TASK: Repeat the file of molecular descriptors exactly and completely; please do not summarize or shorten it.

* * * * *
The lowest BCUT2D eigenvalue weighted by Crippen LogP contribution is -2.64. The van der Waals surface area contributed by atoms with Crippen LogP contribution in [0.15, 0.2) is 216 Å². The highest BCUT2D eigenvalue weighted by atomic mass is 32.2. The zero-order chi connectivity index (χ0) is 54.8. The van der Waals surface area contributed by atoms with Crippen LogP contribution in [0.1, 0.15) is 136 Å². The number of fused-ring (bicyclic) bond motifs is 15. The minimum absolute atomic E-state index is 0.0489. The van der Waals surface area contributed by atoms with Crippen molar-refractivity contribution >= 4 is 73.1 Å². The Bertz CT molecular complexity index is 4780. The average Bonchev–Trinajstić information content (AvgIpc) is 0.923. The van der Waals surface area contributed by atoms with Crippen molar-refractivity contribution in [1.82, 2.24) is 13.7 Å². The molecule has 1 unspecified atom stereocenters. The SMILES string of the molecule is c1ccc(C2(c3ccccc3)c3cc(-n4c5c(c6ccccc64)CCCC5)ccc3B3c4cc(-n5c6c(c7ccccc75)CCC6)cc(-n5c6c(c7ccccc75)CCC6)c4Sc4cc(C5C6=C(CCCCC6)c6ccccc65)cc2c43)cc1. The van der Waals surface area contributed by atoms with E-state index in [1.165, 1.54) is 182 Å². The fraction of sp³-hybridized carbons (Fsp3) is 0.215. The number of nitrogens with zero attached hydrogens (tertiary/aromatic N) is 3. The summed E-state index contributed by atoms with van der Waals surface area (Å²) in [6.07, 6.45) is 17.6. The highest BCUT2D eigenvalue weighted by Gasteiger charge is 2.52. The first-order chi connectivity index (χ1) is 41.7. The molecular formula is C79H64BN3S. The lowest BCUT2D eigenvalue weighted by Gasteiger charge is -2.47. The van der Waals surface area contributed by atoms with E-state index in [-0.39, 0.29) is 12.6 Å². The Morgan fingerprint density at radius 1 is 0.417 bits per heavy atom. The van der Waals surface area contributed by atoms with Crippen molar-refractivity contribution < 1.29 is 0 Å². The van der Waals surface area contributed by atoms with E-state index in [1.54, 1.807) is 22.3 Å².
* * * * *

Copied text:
The lowest BCUT2D eigenvalue weighted by Crippen LogP contribution is -2.64. The van der Waals surface area contributed by atoms with Crippen LogP contribution in [0.15, 0.2) is 216 Å². The highest BCUT2D eigenvalue weighted by atomic mass is 32.2. The zero-order chi connectivity index (χ0) is 54.8. The van der Waals surface area contributed by atoms with Crippen LogP contribution in [0.1, 0.15) is 136 Å². The number of fused-ring (bicyclic) bond motifs is 15. The minimum absolute atomic E-state index is 0.0489. The van der Waals surface area contributed by atoms with Crippen molar-refractivity contribution >= 4 is 73.1 Å². The Bertz CT molecular complexity index is 4780. The average Bonchev–Trinajstić information content (AvgIpc) is 0.923. The van der Waals surface area contributed by atoms with Crippen molar-refractivity contribution in [1.82, 2.24) is 13.7 Å². The molecule has 1 unspecified atom stereocenters. The SMILES string of the molecule is c1ccc(C2(c3ccccc3)c3cc(-n4c5c(c6ccccc64)CCCC5)ccc3B3c4cc(-n5c6c(c7ccccc75)CCC6)cc(-n5c6c(c7ccccc75)CCC6)c4Sc4cc(C5C6=C(CCCCC6)c6ccccc65)cc2c43)cc1. The van der Waals surface area contributed by atoms with E-state index in [1.165, 1.54) is 182 Å². The fraction of sp³-hybridized carbons (Fsp3) is 0.215. The number of nitrogens with zero attached hydrogens (tertiary/aromatic N) is 3. The summed E-state index contributed by atoms with van der Waals surface area (Å²) in [6.07, 6.45) is 17.6. The highest BCUT2D eigenvalue weighted by Gasteiger charge is 2.52. The first-order chi connectivity index (χ1) is 41.7. The molecular formula is C79H64BN3S. The lowest BCUT2D eigenvalue weighted by Gasteiger charge is -2.47. The van der Waals surface area contributed by atoms with E-state index in [-0.39, 0.29) is 12.6 Å². The Morgan fingerprint density at radius 1 is 0.417 bits per heavy atom. The van der Waals surface area contributed by atoms with Crippen molar-refractivity contribution < 1.29 is 0 Å². The van der Waals surface area contributed by atoms with E-state index in [1.54, 1.807) is 22.3 Å².